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From: "Alex David Groce" <adgroce@eos.ncsu.edu>
Subject: (urth) Good Ship/Bad Ship
Date: Wed, 22 Jul 1998 10:11:32 

	It seems to be that space ships in Wolfe stories are very seldom simply
neutral tools, carrying people around space.  They're more like the little girl
with the curl--"when they are good, they're very, very good/ but when they are
bad they are horrid!"  It is mostly a case of the events that take place on the
ships, obviously, but there also seems, in the case of the evil ships, to be a
hint of the "haunted house" story--the ships themselves are places of evil,
perhaps because of the purposes to which they have been bent in the past.

	The "heavenly" ships, actually, aren't as strong a case as the
"diabolical" ships.  In the class of good ships, I'd place Tzad's ship, for
obvious reasons.  The only other example I can think of is Daw's ship in "Alien
Stones", "guided" as it were, by the Old & New Testaments.

	However, the evil ships are more definite.  "All the Hues of Hell" is
fairly obvious for Wolfe:  the ship is hovering over Hell, and picks up a
demon.  There are unpleasant indications of machine over man, a mindless
worship of "life" in any form, even demonic, and of course the ending
"Rosemary's Baby" twist.
	"The Other Dead Man" I also recall as investing a space ship with a
fair amount of symbolic evil.  It even fits very nicely into the "haunted
house" theme, by not allowing the dead to rest.

	Finally, there is a story that, for my money, is one of Wolfe's most
disturbing and enigmatic tales:  "Silhoutte"
	"Silhoutte" reminds me now (it didn't when I last read it because I
hadn't read any Aickman then) of a Robert Aickman story, specifically the story
of the Anglican church vault, busted by the bell, opening a (possible) gateway
to hell, although that's the minor action of the story (I cannot recall the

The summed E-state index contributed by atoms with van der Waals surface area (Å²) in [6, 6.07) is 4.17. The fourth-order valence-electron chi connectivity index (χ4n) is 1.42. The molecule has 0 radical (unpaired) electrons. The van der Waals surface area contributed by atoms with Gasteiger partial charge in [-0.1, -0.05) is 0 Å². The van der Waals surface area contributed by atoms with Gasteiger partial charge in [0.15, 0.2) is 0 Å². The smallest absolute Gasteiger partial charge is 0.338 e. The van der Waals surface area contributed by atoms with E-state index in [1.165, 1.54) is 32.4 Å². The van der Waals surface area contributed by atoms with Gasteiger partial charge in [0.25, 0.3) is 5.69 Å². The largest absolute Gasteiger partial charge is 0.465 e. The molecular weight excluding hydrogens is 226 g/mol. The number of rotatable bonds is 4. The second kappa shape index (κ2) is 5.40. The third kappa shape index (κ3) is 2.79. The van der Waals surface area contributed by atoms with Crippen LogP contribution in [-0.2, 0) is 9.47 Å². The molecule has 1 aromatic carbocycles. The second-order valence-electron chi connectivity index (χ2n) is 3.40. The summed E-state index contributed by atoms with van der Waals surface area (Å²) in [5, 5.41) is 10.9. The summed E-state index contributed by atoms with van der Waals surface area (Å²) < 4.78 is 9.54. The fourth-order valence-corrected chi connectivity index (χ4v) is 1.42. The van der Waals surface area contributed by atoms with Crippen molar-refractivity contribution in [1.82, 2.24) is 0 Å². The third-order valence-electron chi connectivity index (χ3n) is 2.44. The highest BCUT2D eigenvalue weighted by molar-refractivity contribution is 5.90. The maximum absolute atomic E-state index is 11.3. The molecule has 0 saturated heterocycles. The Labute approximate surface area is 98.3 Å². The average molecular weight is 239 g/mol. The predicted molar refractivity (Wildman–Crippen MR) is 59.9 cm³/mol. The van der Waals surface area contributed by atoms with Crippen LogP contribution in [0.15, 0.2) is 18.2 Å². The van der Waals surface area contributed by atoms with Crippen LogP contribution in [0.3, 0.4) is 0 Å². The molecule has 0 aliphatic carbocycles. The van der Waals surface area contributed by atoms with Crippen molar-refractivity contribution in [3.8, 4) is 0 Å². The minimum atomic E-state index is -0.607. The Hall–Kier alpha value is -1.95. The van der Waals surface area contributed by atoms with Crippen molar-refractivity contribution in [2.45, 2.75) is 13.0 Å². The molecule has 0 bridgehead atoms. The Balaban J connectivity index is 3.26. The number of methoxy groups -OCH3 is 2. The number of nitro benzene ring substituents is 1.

title now).  I'm not sure WHY it reminds me of that story, other than that I
find both tales disturbing, can't decide if I sympathize with the protagonists
in either story, and don't even pretend to really understand either story.
	By the way, it strikes me that many Wolfe readers would probably enjoy
Aickman.  Aickman has an extraordinary way with words, but demands constant
attention from the reader and often says more by what he carefully avoids
saying than by anything else.  On the other hand, I think Wolfe usually plays
fair in that there IS a reasonable (if startling) interpretation of events that
can (in theory) be worked out by the reader.  I think Aickman is often engaged
in the somewhat different game of using subconscious symbolism and
intentionally undecipherable clues to simply leave you vaguely terrified
without a focus for the terror.  Which is, after all, a good enough game in
itself--Aickman's metaphysical horrors are, to my mind, a lot more interesting
than Lovecraft's cosmic monstrosities.

"And ye shall know the truth, and the truth shall set you free." - John 8:32
Alex David Groce (adgroce@eos.ncsu.edu)
Senior (Computer Science/Multidisciplinary Studies in Technology & Fiction)
'98-99 NCSU AITP Student Chapter President
608 Charleston Road, Apt. 1E (919)-233-7366

*More Wolfe info & archive of this list at http://www.urth.net/urth/

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